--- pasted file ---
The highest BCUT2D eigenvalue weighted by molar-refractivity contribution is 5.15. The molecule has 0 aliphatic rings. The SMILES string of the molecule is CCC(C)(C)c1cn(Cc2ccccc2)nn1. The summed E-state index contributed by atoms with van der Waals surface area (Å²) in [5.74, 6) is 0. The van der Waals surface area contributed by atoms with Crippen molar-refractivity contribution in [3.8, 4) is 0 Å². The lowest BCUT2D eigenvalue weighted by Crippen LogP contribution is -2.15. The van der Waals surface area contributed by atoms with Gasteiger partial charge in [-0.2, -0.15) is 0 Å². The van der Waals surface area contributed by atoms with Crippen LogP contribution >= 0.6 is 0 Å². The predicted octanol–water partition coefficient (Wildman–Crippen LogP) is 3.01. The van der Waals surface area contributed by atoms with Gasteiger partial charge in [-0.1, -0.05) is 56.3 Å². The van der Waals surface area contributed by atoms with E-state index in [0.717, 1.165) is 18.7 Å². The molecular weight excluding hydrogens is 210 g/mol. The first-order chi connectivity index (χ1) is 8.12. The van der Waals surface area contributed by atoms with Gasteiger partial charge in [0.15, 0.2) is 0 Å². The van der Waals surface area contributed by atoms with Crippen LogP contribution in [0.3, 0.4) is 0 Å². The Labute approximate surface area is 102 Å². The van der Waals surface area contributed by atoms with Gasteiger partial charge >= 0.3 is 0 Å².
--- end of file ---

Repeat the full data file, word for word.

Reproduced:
The highest BCUT2D eigenvalue weighted by molar-refractivity contribution is 5.15. The molecule has 0 aliphatic rings. The SMILES string of the molecule is CCC(C)(C)c1cn(Cc2ccccc2)nn1. The summed E-state index contributed by atoms with van der Waals surface area (Å²) in [5.74, 6) is 0. The van der Waals surface area contributed by atoms with Crippen molar-refractivity contribution in [3.8, 4) is 0 Å². The lowest BCUT2D eigenvalue weighted by Crippen LogP contribution is -2.15. The van der Waals surface area contributed by atoms with Gasteiger partial charge in [-0.2, -0.15) is 0 Å². The van der Waals surface area contributed by atoms with Crippen LogP contribution >= 0.6 is 0 Å². The predicted octanol–water partition coefficient (Wildman–Crippen LogP) is 3.01. The van der Waals surface area contributed by atoms with Gasteiger partial charge in [-0.1, -0.05) is 56.3 Å². The van der Waals surface area contributed by atoms with E-state index in [0.717, 1.165) is 18.7 Å². The molecular weight excluding hydrogens is 210 g/mol. The first-order chi connectivity index (χ1) is 8.12. The van der Waals surface area contributed by atoms with Gasteiger partial charge in [0.15, 0.2) is 0 Å². The van der Waals surface area contributed by atoms with Crippen LogP contribution in [0.3, 0.4) is 0 Å². The Labute approximate surface area is 102 Å². The van der Waals surface area contributed by atoms with Gasteiger partial charge >= 0.3 is 0 Å².